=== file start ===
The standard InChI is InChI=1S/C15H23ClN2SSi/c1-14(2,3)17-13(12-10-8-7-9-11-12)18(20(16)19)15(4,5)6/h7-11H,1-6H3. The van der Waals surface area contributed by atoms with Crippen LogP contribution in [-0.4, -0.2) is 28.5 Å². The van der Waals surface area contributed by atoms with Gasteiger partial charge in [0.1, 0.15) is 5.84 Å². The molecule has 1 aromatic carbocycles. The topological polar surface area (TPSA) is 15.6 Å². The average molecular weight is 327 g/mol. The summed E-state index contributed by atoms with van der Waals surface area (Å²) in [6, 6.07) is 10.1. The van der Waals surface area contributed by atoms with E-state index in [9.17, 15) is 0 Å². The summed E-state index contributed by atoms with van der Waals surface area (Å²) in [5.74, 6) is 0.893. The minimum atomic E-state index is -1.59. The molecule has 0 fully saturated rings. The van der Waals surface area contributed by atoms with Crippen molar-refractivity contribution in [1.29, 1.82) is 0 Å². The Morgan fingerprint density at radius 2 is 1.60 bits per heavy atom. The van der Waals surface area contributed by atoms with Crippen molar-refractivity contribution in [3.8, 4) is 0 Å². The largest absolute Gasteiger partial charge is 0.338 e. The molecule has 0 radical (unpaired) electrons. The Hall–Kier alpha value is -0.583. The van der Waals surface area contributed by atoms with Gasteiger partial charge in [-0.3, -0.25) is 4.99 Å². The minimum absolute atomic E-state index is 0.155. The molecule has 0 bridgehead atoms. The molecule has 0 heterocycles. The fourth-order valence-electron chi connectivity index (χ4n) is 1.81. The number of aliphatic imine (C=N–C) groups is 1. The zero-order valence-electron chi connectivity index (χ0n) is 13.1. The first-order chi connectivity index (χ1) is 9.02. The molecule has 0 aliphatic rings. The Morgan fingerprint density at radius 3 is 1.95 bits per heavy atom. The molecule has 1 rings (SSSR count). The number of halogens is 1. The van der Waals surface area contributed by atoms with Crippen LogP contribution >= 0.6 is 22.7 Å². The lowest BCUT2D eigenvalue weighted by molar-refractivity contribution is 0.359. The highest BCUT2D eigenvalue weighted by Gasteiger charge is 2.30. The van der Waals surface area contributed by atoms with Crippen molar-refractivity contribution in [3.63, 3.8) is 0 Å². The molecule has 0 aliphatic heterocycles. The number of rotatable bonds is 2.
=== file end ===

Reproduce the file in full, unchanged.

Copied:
The standard InChI is InChI=1S/C15H23ClN2SSi/c1-14(2,3)17-13(12-10-8-7-9-11-12)18(20(16)19)15(4,5)6/h7-11H,1-6H3. The van der Waals surface area contributed by atoms with Crippen LogP contribution in [-0.4, -0.2) is 28.5 Å². The van der Waals surface area contributed by atoms with Gasteiger partial charge in [0.1, 0.15) is 5.84 Å². The molecule has 1 aromatic carbocycles. The topological polar surface area (TPSA) is 15.6 Å². The average molecular weight is 327 g/mol. The summed E-state index contributed by atoms with van der Waals surface area (Å²) in [6, 6.07) is 10.1. The van der Waals surface area contributed by atoms with E-state index in [9.17, 15) is 0 Å². The summed E-state index contributed by atoms with van der Waals surface area (Å²) in [5.74, 6) is 0.893. The minimum atomic E-state index is -1.59. The molecule has 0 fully saturated rings. The van der Waals surface area contributed by atoms with Crippen molar-refractivity contribution in [1.29, 1.82) is 0 Å². The Morgan fingerprint density at radius 2 is 1.60 bits per heavy atom. The van der Waals surface area contributed by atoms with Crippen molar-refractivity contribution in [3.8, 4) is 0 Å². The largest absolute Gasteiger partial charge is 0.338 e. The molecule has 0 radical (unpaired) electrons. The Hall–Kier alpha value is -0.583. The van der Waals surface area contributed by atoms with Gasteiger partial charge in [-0.3, -0.25) is 4.99 Å². The minimum absolute atomic E-state index is 0.155. The molecule has 0 bridgehead atoms. The molecule has 0 heterocycles. The fourth-order valence-electron chi connectivity index (χ4n) is 1.81. The number of aliphatic imine (C=N–C) groups is 1. The zero-order valence-electron chi connectivity index (χ0n) is 13.1. The first-order chi connectivity index (χ1) is 9.02. The molecule has 0 aliphatic rings. The Morgan fingerprint density at radius 3 is 1.95 bits per heavy atom. The molecule has 1 rings (SSSR count). The number of halogens is 1. The van der Waals surface area contributed by atoms with Crippen LogP contribution >= 0.6 is 22.7 Å². The lowest BCUT2D eigenvalue weighted by molar-refractivity contribution is 0.359. The highest BCUT2D eigenvalue weighted by Gasteiger charge is 2.30. The van der Waals surface area contributed by atoms with Crippen molar-refractivity contribution in [3.63, 3.8) is 0 Å². The molecule has 0 aliphatic heterocycles. The number of rotatable bonds is 2.